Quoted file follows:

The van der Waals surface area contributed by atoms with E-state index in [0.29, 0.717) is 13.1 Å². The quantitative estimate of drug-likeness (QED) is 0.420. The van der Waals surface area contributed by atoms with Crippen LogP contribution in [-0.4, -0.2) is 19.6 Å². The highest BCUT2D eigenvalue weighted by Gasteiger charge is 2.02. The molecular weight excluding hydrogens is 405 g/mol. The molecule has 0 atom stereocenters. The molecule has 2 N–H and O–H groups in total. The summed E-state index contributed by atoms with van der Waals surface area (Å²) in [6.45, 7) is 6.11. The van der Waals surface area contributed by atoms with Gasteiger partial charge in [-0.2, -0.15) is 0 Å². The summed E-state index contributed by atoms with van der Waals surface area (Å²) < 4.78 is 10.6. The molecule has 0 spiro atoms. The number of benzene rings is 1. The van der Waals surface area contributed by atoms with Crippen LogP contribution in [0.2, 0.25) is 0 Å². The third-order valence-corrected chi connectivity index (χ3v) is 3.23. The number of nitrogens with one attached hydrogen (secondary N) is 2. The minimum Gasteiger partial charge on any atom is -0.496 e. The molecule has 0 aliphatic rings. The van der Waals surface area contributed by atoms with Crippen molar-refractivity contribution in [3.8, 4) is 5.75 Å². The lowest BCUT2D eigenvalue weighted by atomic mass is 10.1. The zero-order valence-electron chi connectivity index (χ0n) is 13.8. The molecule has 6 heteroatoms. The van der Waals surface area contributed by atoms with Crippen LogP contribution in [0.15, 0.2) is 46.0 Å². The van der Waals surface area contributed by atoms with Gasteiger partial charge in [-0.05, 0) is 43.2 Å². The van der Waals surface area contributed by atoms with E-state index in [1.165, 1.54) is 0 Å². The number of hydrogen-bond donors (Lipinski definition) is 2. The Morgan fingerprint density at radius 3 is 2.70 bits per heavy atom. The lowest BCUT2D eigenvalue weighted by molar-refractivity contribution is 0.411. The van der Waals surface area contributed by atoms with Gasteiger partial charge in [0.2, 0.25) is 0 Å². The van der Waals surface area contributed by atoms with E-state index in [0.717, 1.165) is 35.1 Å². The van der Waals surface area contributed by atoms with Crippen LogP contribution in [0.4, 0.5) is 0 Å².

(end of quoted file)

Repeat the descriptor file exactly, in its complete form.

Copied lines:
The van der Waals surface area contributed by atoms with E-state index in [0.29, 0.717) is 13.1 Å². The quantitative estimate of drug-likeness (QED) is 0.420. The van der Waals surface area contributed by atoms with Crippen LogP contribution in [-0.4, -0.2) is 19.6 Å². The highest BCUT2D eigenvalue weighted by Gasteiger charge is 2.02. The molecular weight excluding hydrogens is 405 g/mol. The molecule has 0 atom stereocenters. The molecule has 2 N–H and O–H groups in total. The summed E-state index contributed by atoms with van der Waals surface area (Å²) in [6.45, 7) is 6.11. The van der Waals surface area contributed by atoms with Gasteiger partial charge in [-0.2, -0.15) is 0 Å². The summed E-state index contributed by atoms with van der Waals surface area (Å²) < 4.78 is 10.6. The molecule has 0 spiro atoms. The number of benzene rings is 1. The van der Waals surface area contributed by atoms with Crippen LogP contribution in [0.2, 0.25) is 0 Å². The third-order valence-corrected chi connectivity index (χ3v) is 3.23. The number of nitrogens with one attached hydrogen (secondary N) is 2. The minimum Gasteiger partial charge on any atom is -0.496 e. The molecule has 0 aliphatic rings. The van der Waals surface area contributed by atoms with Crippen molar-refractivity contribution in [3.8, 4) is 5.75 Å². The lowest BCUT2D eigenvalue weighted by atomic mass is 10.1. The zero-order valence-electron chi connectivity index (χ0n) is 13.8. The molecule has 6 heteroatoms. The van der Waals surface area contributed by atoms with Crippen LogP contribution in [0.15, 0.2) is 46.0 Å². The van der Waals surface area contributed by atoms with Gasteiger partial charge in [-0.05, 0) is 43.2 Å². The van der Waals surface area contributed by atoms with E-state index in [1.165, 1.54) is 0 Å². The number of hydrogen-bond donors (Lipinski definition) is 2. The Morgan fingerprint density at radius 3 is 2.70 bits per heavy atom. The lowest BCUT2D eigenvalue weighted by molar-refractivity contribution is 0.411. The van der Waals surface area contributed by atoms with Gasteiger partial charge in [0.2, 0.25) is 0 Å². The van der Waals surface area contributed by atoms with E-state index in [0.717, 1.165) is 35.1 Å². The van der Waals surface area contributed by atoms with Crippen LogP contribution in [0.4, 0.5) is 0 Å².